Every developed needs a profiler. When I worked for Cognos our internal standard was Rational Quantify; I think it was alright.
Now when I deal with .NET and want to see a physical proof of my internal vision of how my application works I use a profiler from Eqatec: simple and effective if the only thing you need is a list of your routines, a number of times they have been called and their average.
Work with in three steps: build (instrument), run and view (analyze).
I have been looking for a PuTTY replacement for awhile now not just because it is so old and ugly looking but also because it would drop connections from time to time.
Last week I installed a free-for-personal -use version of Tunnelier from Bitvise on my corporate laptop’s stripped down (meaning kindа usable) Vista Home Premium Edition and it seems to be functioning well.
It comes with a nice basic FTP client and easy on eye.
VMware SDK a.k.a. vSphere Web Services SDK 4.0 comes with Java and C# samples. This is what it took me to get them running on Ubuntu 8.10.
1. Download the SDK from vmware.com into a separate directory:
> mkdir vi-sdk-4.0.0-161137
2. Install Java and Axis:
> apt-get install sun-java5-bin sun-java5-demo sun-java5-doc \
sun-java5-fonts sun-java5-jdk sun-java5-jre sun-java5-plugin \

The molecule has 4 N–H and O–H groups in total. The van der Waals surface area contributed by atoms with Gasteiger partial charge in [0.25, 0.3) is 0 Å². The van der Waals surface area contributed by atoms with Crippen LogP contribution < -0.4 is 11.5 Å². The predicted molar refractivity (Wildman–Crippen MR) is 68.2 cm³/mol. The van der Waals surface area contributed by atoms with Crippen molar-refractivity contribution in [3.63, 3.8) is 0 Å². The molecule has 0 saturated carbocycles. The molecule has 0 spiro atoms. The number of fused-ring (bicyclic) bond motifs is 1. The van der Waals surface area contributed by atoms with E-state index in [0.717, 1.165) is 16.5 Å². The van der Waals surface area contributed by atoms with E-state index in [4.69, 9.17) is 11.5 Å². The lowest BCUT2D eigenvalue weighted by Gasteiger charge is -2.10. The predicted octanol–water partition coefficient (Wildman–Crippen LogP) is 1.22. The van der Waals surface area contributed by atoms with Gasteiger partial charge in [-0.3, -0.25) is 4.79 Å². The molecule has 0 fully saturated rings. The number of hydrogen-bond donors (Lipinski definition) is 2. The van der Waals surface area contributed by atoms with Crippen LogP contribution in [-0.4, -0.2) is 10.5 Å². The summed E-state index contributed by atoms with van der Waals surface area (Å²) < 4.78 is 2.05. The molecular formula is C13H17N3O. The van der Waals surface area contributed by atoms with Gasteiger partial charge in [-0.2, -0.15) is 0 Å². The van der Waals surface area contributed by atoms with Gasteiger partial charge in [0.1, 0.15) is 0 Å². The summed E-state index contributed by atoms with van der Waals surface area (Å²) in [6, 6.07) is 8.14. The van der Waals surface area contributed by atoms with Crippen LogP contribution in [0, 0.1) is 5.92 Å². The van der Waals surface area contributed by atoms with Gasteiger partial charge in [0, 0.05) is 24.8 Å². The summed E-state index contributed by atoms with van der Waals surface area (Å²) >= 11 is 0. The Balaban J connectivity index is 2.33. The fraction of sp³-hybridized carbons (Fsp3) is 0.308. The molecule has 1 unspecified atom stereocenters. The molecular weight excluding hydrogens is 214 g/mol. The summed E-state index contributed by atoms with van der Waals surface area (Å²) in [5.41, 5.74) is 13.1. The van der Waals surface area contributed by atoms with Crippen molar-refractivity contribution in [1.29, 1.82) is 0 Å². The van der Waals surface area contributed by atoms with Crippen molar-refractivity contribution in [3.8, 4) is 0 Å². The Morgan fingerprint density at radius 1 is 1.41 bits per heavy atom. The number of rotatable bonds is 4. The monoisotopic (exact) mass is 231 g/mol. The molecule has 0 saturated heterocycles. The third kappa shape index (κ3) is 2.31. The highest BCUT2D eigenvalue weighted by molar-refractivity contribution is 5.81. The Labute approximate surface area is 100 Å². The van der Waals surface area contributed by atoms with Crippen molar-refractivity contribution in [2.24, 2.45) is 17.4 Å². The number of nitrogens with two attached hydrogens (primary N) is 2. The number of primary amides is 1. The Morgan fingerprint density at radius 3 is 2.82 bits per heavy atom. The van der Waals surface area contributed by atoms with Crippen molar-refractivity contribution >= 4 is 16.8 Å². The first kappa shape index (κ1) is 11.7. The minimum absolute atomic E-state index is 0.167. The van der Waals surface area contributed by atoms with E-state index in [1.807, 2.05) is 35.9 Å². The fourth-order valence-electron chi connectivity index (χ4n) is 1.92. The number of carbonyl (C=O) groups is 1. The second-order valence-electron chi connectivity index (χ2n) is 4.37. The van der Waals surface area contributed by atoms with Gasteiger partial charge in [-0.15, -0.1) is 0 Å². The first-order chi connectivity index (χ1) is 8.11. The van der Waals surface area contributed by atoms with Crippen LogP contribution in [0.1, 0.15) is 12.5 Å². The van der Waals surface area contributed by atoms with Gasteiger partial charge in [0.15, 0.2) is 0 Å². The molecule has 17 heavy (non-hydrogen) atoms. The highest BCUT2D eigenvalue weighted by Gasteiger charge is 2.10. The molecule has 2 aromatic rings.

> wget http://apache.raffsoftware.com/ws/axis/1_4/axis-bin-1_4.tar.gz
> tar xzf axis-bin-1_4.tar.gz
> ln -s /home/dmitri/projects/vi-sdk-4.0.0-161137/SDK/ visdk
3. Setup environment variables:
4. Build the samples following the Setup Guide
> cd %SDKHOME%\samples\Axis\java
5. Run the samples:
>./run.sh com.vmware.samples.general.SimpleClient --url https://184.108.40.206/sdk \
--username admin --password password
6. Pat yourself on the back.
Setting multiple values to ignore by svn is something I had to dig for:
svn propset --recursive svn:ignore -F valuefile .
Where valuefile lists directory/file names.
Add your user name to sudo
Adding yourself into sudoers list cannot get any simpler:
echo "myname ALL=(ALL) NOPASSWD: ALL" >> /etc/sudoers
How to build Emacs with anti-aliased fonts
Anti-aliased fonts in the X11 UI enabled from Gnu Emacs version 23.1 (with XFT support).
Unfortunately it not a part of most distros yet, but you can build it yourself from a snapshot:
$ cvs -z3 -d:pserver:firstname.lastname@example.org:/sources/emacs \
co -r emacs-unicode-2 emacs
$ cd emacs
$ sudo install texinfo libgtk2.0-dev libxpm-dev libungif4-dev
$ ./configure --with-gtk --enable-font-backend --with-xft
$ make bootstrap
$ sudo make install
$ cat > ~./Xresources
Emacs.background: light gray
Emacs.pointerColor: dark green
Emacs.cursorColor: dark green
Emacs.font: Bitstream Vera Sans Mono-12
$ sudo apt-get install ttf-bitstream-vera
$ xrdb -merge .Xresources
See more at: http://www.emacswiki.org/cgi-bin/wiki/XftGnuEmacs
My list of favorite Firefox plugins.
I have been using Firefox for a while and even though I switch constantly between at least three browsers (Firefox, Google Chrome and Opera), it is still my favorite thanks to an unmatched set of features and plugins that make browsing much less annoying.
This is my list of favorite Firefox plugins.
First set is the absolute necessity, as without these I cannot surf for more than a few minutes:
Second is rather optional, but still makes a difference
IE Tab Plus